by Frank Pauc
This first appeared in Frank’s blog on September 9, 2022. It is republished here with the author’s permission.
I woke at 3:00 AM. I couldn’t sleep. I got up and went to the kitchen to make a warm bottle of oat milk for our little grandson, Asher, in case he woke up hungry. I turned on a light and saw one of our dogs lying on the living room carpet. Sara stirred, and then she staggered around the room in confusion. She looked rough, and she moved haltingly.
Sara is eighteen years old. She is a terrier/dachshund mix. We got her at the Humane Society ages ago. Our daughter, Hannah, picked her out. While we were getting the paperwork completed to adopt Sara, Hannah stood in front of her cage to keep other visitors from looking at the dog. Hannah took care of Sara, well, most of the time. Sara was wound tight when she was young. She had that little dog edginess. She was a beautiful animal, jet black in color.
When Sara got up from the floor this morning, I noticed dark markings on the carpet. I looked closer. They were blood stains. I thought to myself, “Now, what the fuck?”
Sara had been having some difficulties recently. The years were taking their toll. A couple days ago, my wife noted that Sara’s doggy bed stank. It did. Karin bought a new bed for Sara, and I threw away the old one. When I picked it up off the floor, I found that it was soaked with urine (as was the carpet). Sara hadn’t been getting up to pee. She wasn’t hardly eating anything either. Sara was struggling to move around, and she was obviously blind. I don’t think she could hear very well anymore either. Her black fur had changed color over time. Sara’s face was almost completely white.
Sara irritated me at times. Because of her disabilities, she was often underfoot. More than once, she almost tripped me. I remember losing my temper, and yelling, “Goddamn stupid fucking dog!” as I shoved her out of the way. I felt bad as soon as I said that, but the damage was done. She was scared of me.
It took me a while, but I finally noticed that Sara had blood on her face just below her right eye. The wound was oozing slightly, and Sara was occasionally rubbing her muzzle on the floor to wipe off the blood. I kept an eye on her, and I waited until Karin and Asher woke up before I attempted to take Sara to the vet.
I tried to go to our regular veterinarian, but I was told to call the ER at a local animal hospital. I did, and the lady at the ER told me to bring Sara to them. Karin planned on going to spend time with her knitting group, so I took Asher along with Sara and me to the hospital. I figured that Asher could look at the other pets while Sara was examined.
It was the usual kind of ER visit. Fill out forms and wait, and wait, and wait.
Eventually, Asher and I were taken into a small room to consult with the vet. The veterinarian was a sturdy-looking woman with a soft voice and a no-nonsense manner. She explained to me that Sara, probably due to her blindness, had bumped into something and cut her lower eyelid, making her right eye bloody. The vet mentioned that Sara had a full cataract on that eye. Then she asked me, “Did you notice the blood inside of her left eye?”
She went on, “Sara has blood inside of that eye. That could be from high blood pressure or cancer. The left eye also protrudes somewhat, and that could indicate a mass behind the eye that is pushing it forward.”
We talked about Sara’s current struggles to do much of anything on her own. The doctor asked me, “Are you primarily concerned about her quality of life?”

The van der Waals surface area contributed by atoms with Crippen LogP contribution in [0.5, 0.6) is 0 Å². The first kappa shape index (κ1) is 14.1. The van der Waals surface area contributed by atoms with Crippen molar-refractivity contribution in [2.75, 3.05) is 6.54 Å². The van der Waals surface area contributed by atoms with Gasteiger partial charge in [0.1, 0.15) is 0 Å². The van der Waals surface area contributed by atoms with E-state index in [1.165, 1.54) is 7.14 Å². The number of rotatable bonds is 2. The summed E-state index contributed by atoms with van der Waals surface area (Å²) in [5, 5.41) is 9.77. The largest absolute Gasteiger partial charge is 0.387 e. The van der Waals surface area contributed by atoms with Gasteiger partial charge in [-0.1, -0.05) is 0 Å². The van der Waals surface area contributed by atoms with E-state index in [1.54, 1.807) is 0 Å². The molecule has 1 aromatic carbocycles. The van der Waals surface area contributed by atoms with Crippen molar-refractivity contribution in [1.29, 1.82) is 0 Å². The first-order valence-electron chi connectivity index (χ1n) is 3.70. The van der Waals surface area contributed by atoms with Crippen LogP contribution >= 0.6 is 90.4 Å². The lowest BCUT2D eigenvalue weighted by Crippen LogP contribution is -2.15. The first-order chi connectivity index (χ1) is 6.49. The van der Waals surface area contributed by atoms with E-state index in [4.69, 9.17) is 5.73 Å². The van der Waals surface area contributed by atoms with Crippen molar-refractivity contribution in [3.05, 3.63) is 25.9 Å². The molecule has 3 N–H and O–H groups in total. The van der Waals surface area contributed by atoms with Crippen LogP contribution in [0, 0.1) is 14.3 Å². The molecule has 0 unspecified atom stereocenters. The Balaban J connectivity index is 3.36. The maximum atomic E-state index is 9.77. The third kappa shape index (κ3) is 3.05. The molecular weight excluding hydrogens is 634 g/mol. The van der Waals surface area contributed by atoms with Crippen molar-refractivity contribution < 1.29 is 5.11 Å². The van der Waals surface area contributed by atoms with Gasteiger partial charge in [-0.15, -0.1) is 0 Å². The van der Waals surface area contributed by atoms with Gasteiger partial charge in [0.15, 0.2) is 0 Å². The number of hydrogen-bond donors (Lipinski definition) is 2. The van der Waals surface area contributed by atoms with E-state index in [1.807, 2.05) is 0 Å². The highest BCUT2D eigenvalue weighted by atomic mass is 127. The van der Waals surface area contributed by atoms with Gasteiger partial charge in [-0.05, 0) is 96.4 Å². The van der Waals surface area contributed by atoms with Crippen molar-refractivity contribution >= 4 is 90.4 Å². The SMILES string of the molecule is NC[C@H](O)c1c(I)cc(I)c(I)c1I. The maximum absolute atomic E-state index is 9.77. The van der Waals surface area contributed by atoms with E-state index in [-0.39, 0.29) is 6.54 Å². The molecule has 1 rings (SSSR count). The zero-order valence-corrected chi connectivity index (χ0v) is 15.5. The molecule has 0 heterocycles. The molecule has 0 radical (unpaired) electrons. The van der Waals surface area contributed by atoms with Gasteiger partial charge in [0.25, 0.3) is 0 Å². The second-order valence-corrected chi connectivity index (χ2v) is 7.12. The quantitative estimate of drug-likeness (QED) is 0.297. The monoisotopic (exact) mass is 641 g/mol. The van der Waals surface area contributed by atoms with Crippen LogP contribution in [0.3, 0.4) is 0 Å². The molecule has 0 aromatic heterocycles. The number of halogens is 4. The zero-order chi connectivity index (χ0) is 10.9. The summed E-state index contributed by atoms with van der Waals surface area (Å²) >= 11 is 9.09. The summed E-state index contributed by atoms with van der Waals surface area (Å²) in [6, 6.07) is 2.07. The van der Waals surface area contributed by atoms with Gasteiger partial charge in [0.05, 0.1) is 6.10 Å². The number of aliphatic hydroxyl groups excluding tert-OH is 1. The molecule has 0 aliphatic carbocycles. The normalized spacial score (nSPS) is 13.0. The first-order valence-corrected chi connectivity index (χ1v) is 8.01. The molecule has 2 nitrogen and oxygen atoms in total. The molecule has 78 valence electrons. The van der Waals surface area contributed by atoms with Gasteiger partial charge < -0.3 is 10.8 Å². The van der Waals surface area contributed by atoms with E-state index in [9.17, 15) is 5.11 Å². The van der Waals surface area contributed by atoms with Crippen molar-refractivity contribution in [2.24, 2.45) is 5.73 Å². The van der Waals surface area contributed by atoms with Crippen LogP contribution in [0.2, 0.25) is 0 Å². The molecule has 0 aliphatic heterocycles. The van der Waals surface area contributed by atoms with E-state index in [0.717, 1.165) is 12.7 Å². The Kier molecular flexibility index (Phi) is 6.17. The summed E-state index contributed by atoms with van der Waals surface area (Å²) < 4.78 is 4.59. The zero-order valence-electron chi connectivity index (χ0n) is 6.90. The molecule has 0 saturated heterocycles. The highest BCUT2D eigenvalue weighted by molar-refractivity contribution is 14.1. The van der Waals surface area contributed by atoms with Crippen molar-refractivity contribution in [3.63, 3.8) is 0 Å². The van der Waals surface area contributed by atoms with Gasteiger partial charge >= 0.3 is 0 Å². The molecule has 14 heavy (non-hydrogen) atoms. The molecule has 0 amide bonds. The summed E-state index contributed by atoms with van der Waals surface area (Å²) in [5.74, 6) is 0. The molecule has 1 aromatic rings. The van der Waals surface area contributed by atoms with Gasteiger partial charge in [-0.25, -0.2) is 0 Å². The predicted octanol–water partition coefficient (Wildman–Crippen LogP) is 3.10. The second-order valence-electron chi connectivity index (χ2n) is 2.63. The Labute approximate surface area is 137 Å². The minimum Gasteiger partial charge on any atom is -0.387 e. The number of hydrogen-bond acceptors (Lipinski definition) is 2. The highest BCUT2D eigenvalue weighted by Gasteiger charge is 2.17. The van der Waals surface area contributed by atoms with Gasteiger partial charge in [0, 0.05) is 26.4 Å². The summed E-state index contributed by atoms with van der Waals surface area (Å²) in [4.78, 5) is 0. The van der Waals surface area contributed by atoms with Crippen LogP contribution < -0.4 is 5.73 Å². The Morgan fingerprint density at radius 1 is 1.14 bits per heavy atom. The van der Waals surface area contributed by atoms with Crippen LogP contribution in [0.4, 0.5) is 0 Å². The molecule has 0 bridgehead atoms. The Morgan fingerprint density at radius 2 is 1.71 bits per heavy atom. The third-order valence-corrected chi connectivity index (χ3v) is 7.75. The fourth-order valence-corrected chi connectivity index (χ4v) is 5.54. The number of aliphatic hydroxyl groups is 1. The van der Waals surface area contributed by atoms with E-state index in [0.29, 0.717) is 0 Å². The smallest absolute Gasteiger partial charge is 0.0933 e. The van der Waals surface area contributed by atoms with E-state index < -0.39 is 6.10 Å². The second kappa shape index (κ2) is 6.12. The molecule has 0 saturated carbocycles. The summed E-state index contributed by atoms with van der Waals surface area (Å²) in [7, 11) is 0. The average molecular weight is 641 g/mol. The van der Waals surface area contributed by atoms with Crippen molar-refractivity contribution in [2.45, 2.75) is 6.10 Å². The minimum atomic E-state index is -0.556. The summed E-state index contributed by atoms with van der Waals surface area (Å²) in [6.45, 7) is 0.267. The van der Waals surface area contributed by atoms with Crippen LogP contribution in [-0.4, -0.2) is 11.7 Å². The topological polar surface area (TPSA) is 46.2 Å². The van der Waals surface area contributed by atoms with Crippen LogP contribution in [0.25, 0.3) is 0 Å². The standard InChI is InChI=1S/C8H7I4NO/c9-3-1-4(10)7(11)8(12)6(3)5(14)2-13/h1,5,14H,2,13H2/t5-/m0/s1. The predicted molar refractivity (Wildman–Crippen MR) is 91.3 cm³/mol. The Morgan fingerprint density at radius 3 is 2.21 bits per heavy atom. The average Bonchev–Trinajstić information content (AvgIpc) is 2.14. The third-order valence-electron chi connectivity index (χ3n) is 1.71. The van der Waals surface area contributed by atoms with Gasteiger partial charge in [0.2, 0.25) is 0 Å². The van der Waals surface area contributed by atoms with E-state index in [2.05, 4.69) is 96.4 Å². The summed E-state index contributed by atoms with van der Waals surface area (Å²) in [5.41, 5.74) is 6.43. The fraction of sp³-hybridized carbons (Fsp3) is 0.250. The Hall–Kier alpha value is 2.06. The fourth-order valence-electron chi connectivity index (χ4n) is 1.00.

I did not answer that directly. I told the doctor that Sara was old, very old.
She asked me the question again, and I babbled a bit more.
The doctor asked me a third time, “Are you concerned about Sara’s quality of life?”
She talked about euthanasia without ever once using the word. She finally told me, “We could do her a kindness by ending her suffering. This is something I can do for my patients that regular doctors cannot do for theirs.”
I asked her, “And how do we go about providing this kindness?’
The vet described the procedure. It was really quite simple. I guess killing can be that way. She emphasized that death would be quick and painless.
I told her that I had to call my wife first. She told me to take my time.
I called Karin. She concurred with the decision to put Sara down. I told the vet.
Asher and I sat in a little room specially designed for euthanasia. Asher, being a toddler, wanted to look at everything. A lady came in to take care of the billing. She also wanted to know if I wanted to take home the remains. I told her “No.” As Asher and I waited, I quietly cried.
Eventually, the vet came in with Sara. She asked me, “Have you ever witnessed a euthanasia before?”
“No, but there is first time for everything.”
“Would like some more time with Sara?”
“No, do it.”
I remembered another dog we had years ago. He was part beagle. He was named Francis. Francis was a strong dog, but dumb as a bag of hammers. He ran into the street one day and got hit by a truck. I watched the light go out of his eyes as he died.
Sara was on a gurney. She was calm. I had Asher pet Sara. Then I placed my hand on Sara’s neck and silently asked her to forgive me. The doctor gave Sara an intravenous sedative. Sara visibly relaxed. Then the vet injected her with the poison. I noticed no difference with Sara. The doctor checked the dog for a heartbeat. Then she nodded and quietly said, “She’s gone.”
How quickly a soul departs.
The vet asked again, “Do want more time with her?”
“No, I need to take this little boy back home.”
“Please drive safely.”
I thanked the doctor for doing good work.
Asher and I are home again.
There are still traces of blood on the carpet.